Com. v. Fries

Annotate this Case

284 Pa. Superior Ct. 421 (1981)

426 A.2d 119

COMMONWEALTH of Pennsylvania v. James M. FRIES, Appellant.

Superior Court of Pennsylvania.

Submitted April 16, 1980.

Filed February 20, 1981.

*423 Bruce M. Johnson, Meadville, for appellant.

Stephen Toole, Assistant District Attorney, Meadville, for Commonwealth, appellee.


BROSKY, Judge:

This appeal raises the question whether appellant's conviction for driving under the influence of alcohol, a misdemeanor, was barred by the provisions of 18 Pa.C.S.A. § 110[1] dealing with multiple prosecutions for different *424 offenses arising out of the same "criminal episode." Appellant was charged with two offenses: driving under the influence and speeding, a summary offense. Appellant attempted to plead guilty to the summary offense by tendering payment of the fines and costs involved. The court below found that appellant's attempted guilty plea was not accepted by the district magistrate and that, therefore, he had not been convicted of the speeding charge since, under 18 Pa.C.S.A. § 109(3), a conviction results if there is, inter alia, ". . . a plea of guilty accepted by the court." [Emphasis added.] We agree, and will affirm.

On March 6, 1978, appellant, James Fries, was stopped on the highway for speeding. Because the state trooper detected the odor of alcohol on appellant's breath (which was later confirmed by a breathalyzer test), appellant was placed under arrest both for speeding[2] and for driving under the influence of alcohol.[3]

On March 8, 1978, the trooper filed a criminal information charging appellant with driving under the influence, to *425 which was attached a citation charging him with the summary offense of speeding.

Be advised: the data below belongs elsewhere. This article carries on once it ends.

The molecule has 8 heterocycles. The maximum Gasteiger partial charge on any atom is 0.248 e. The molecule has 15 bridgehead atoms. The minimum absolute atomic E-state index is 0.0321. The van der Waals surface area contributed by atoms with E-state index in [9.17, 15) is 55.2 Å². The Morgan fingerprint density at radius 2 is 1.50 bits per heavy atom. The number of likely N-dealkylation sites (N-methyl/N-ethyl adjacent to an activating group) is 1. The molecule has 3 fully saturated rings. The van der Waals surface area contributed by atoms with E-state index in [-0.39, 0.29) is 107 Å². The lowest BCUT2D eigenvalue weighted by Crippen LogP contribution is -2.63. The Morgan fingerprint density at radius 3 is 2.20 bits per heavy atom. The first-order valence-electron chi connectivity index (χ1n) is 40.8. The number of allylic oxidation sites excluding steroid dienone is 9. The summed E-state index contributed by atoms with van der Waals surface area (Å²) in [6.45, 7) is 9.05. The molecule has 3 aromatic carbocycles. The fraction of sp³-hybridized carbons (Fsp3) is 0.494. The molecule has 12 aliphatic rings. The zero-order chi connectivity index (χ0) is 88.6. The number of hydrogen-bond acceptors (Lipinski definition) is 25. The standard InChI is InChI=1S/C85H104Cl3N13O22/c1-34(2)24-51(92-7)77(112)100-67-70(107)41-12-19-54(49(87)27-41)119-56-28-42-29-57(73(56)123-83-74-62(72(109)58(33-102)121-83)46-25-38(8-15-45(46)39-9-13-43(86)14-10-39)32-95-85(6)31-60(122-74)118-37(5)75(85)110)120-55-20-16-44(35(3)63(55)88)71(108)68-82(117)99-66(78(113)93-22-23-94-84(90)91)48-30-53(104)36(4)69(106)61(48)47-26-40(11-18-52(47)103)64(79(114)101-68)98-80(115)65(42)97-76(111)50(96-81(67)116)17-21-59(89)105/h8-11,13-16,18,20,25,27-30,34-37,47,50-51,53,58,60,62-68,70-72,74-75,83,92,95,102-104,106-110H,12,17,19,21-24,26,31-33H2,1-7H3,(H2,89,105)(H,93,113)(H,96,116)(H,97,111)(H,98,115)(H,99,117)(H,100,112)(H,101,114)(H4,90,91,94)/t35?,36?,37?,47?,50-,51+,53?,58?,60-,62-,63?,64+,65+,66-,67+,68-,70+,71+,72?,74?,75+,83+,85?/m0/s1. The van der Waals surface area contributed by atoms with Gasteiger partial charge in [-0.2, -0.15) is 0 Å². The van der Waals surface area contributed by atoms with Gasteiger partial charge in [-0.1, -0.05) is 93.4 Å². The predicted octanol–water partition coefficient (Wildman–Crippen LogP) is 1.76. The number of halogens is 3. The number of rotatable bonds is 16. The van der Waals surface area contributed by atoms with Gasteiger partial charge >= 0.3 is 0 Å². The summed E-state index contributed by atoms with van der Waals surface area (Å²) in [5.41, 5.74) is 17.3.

On March 20, 1978, appellant appeared at the office of District Magistrate Randall stating to one of the secretaries that he wished to pay the fines and costs in connection with the speeding charge. He said nothing about the misdemeanor charge. The secretary, who did not check appellant's file first, accepted appellant's personal check. The Magistrate was at lunch at the time. When he returned and was informed by the secretary that she had accepted appellant's check without realizing that a misdemeanor charge was pending against him, the Magistrate immediately realized that a mistake had been made. He then dictated a letter to be sent to appellant stating that his payment on the speeding violation could not be accepted because a misdemeanor was pending at the same time and advising appellant that he was still to appear at a preliminary hearing scheduled for March 28. The Magistrate instructed the secretary to void the check and sent it back, which she did.[4]

The preliminary hearing was held on March 28 on the misdemeanor charge at which time appellant was bound over to the next session of the court of common pleas on both the misdemeanor and the summary charge. Subsequently, appellant was arraigned before the court of common pleas and indicted on both charges. Appellant filed a timely motion to quash the indictment, which was denied. A nonjury trial was held September 26, 1978 at which time appellant was found guilty of both offenses. Appellant then filed a motion in arrest of judgment, which was denied. On January 31, 1979, he was sentenced to pay the fines and costs in connection with both offenses.

On appeal, appellant contends that his tender of the fines and costs in connection with the speeding charge constituted *426 a plea of guilty[5] which was accepted by the court, i.e., the district magistrate, and which, therefore, was a "conviction" within the meaning of 18 Pa.C.S.A. § 109.[6] Under the provisions of Section 110, appellant argues his conviction on the summary charge barred a "subsequent conviction" on the misdemeanor charge since that charge arose out of the same conduct as the summary charge.

Section 110 provides, inter alia: